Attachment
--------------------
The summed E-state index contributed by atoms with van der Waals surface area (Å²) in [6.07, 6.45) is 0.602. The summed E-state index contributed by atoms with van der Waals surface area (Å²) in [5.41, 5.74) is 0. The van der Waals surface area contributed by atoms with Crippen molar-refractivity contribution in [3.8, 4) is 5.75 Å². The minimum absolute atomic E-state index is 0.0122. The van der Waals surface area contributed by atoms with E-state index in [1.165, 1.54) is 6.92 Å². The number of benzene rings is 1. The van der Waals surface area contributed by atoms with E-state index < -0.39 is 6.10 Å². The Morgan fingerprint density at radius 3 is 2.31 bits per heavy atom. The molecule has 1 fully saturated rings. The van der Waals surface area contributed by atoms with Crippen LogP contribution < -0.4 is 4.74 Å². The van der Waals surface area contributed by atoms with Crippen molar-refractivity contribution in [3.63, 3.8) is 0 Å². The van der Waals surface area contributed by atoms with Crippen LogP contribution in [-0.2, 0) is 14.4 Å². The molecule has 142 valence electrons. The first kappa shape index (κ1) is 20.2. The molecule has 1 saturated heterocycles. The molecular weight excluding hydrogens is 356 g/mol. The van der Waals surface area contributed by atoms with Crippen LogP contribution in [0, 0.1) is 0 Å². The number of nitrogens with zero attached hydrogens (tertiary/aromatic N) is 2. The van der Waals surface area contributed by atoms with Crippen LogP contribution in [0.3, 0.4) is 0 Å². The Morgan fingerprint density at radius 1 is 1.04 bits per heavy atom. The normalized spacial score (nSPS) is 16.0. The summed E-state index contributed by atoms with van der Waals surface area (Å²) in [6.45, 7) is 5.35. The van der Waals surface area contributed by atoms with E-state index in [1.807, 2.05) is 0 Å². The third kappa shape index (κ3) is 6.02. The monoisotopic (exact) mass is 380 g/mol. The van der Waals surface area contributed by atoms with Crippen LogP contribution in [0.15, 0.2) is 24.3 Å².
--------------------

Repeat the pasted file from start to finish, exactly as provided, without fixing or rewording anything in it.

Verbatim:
The summed E-state index contributed by atoms with van der Waals surface area (Å²) in [6.07, 6.45) is 0.602. The summed E-state index contributed by atoms with van der Waals surface area (Å²) in [5.41, 5.74) is 0. The van der Waals surface area contributed by atoms with Crippen molar-refractivity contribution in [3.8, 4) is 5.75 Å². The minimum absolute atomic E-state index is 0.0122. The van der Waals surface area contributed by atoms with E-state index in [1.165, 1.54) is 6.92 Å². The number of benzene rings is 1. The van der Waals surface area contributed by atoms with E-state index < -0.39 is 6.10 Å². The Morgan fingerprint density at radius 3 is 2.31 bits per heavy atom. The molecule has 1 fully saturated rings. The van der Waals surface area contributed by atoms with Crippen LogP contribution < -0.4 is 4.74 Å². The van der Waals surface area contributed by atoms with Crippen molar-refractivity contribution in [3.63, 3.8) is 0 Å². The van der Waals surface area contributed by atoms with Crippen LogP contribution in [-0.2, 0) is 14.4 Å². The molecule has 142 valence electrons. The first kappa shape index (κ1) is 20.2. The molecule has 1 saturated heterocycles. The molecular weight excluding hydrogens is 356 g/mol. The van der Waals surface area contributed by atoms with Crippen LogP contribution in [0, 0.1) is 0 Å². The number of nitrogens with zero attached hydrogens (tertiary/aromatic N) is 2. The van der Waals surface area contributed by atoms with Crippen LogP contribution in [0.3, 0.4) is 0 Å². The Morgan fingerprint density at radius 1 is 1.04 bits per heavy atom. The normalized spacial score (nSPS) is 16.0. The summed E-state index contributed by atoms with van der Waals surface area (Å²) in [6.45, 7) is 5.35. The van der Waals surface area contributed by atoms with E-state index in [1.807, 2.05) is 0 Å². The third kappa shape index (κ3) is 6.02. The monoisotopic (exact) mass is 380 g/mol. The van der Waals surface area contributed by atoms with Crippen LogP contribution in [0.15, 0.2) is 24.3 Å².